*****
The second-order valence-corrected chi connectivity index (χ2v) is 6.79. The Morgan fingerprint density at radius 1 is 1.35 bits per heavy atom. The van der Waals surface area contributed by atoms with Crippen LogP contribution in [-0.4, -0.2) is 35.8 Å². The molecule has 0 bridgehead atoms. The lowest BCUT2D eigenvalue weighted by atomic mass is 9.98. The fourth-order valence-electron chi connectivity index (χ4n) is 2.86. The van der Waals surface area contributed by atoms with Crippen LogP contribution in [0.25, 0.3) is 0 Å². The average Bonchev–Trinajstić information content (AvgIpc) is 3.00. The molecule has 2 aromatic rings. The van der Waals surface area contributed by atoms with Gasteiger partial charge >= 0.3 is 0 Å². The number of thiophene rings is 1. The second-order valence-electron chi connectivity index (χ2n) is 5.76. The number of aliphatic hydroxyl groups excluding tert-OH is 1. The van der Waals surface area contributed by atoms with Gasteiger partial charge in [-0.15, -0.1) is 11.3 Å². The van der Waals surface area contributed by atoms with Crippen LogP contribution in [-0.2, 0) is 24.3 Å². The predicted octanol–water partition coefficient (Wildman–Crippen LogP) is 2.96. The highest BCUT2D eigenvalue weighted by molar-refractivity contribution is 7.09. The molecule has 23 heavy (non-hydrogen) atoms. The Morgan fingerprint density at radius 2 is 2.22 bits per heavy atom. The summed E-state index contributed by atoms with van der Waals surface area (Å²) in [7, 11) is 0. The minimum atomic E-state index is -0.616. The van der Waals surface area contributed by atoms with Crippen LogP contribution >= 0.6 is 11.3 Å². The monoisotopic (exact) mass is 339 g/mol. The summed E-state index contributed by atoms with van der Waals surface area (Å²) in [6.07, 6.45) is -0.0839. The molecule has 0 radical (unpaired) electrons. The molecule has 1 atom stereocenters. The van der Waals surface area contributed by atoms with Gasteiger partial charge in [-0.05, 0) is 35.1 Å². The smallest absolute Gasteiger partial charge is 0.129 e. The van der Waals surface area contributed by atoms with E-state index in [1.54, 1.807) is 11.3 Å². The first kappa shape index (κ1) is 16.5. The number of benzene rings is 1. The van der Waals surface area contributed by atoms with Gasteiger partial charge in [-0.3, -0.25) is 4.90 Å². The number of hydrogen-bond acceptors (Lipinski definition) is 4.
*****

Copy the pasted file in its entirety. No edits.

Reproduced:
The second-order valence-corrected chi connectivity index (χ2v) is 6.79. The Morgan fingerprint density at radius 1 is 1.35 bits per heavy atom. The van der Waals surface area contributed by atoms with Crippen LogP contribution in [-0.4, -0.2) is 35.8 Å². The molecule has 0 bridgehead atoms. The lowest BCUT2D eigenvalue weighted by atomic mass is 9.98. The fourth-order valence-electron chi connectivity index (χ4n) is 2.86. The van der Waals surface area contributed by atoms with Crippen LogP contribution in [0.25, 0.3) is 0 Å². The average Bonchev–Trinajstić information content (AvgIpc) is 3.00. The molecule has 2 aromatic rings. The van der Waals surface area contributed by atoms with Gasteiger partial charge >= 0.3 is 0 Å². The number of thiophene rings is 1. The second-order valence-electron chi connectivity index (χ2n) is 5.76. The number of aliphatic hydroxyl groups excluding tert-OH is 1. The van der Waals surface area contributed by atoms with Gasteiger partial charge in [-0.15, -0.1) is 11.3 Å². The van der Waals surface area contributed by atoms with Crippen LogP contribution in [-0.2, 0) is 24.3 Å². The predicted octanol–water partition coefficient (Wildman–Crippen LogP) is 2.96. The highest BCUT2D eigenvalue weighted by molar-refractivity contribution is 7.09. The molecule has 23 heavy (non-hydrogen) atoms. The Morgan fingerprint density at radius 2 is 2.22 bits per heavy atom. The summed E-state index contributed by atoms with van der Waals surface area (Å²) in [7, 11) is 0. The minimum atomic E-state index is -0.616. The van der Waals surface area contributed by atoms with Crippen LogP contribution >= 0.6 is 11.3 Å². The monoisotopic (exact) mass is 339 g/mol. The summed E-state index contributed by atoms with van der Waals surface area (Å²) in [6.07, 6.45) is -0.0839. The molecule has 0 radical (unpaired) electrons. The molecule has 1 atom stereocenters. The van der Waals surface area contributed by atoms with Gasteiger partial charge in [-0.05, 0) is 35.1 Å². The smallest absolute Gasteiger partial charge is 0.129 e. The van der Waals surface area contributed by atoms with E-state index in [1.54, 1.807) is 11.3 Å². The first kappa shape index (κ1) is 16.5. The number of benzene rings is 1. The van der Waals surface area contributed by atoms with Gasteiger partial charge in [-0.3, -0.25) is 4.90 Å². The number of hydrogen-bond acceptors (Lipinski definition) is 4.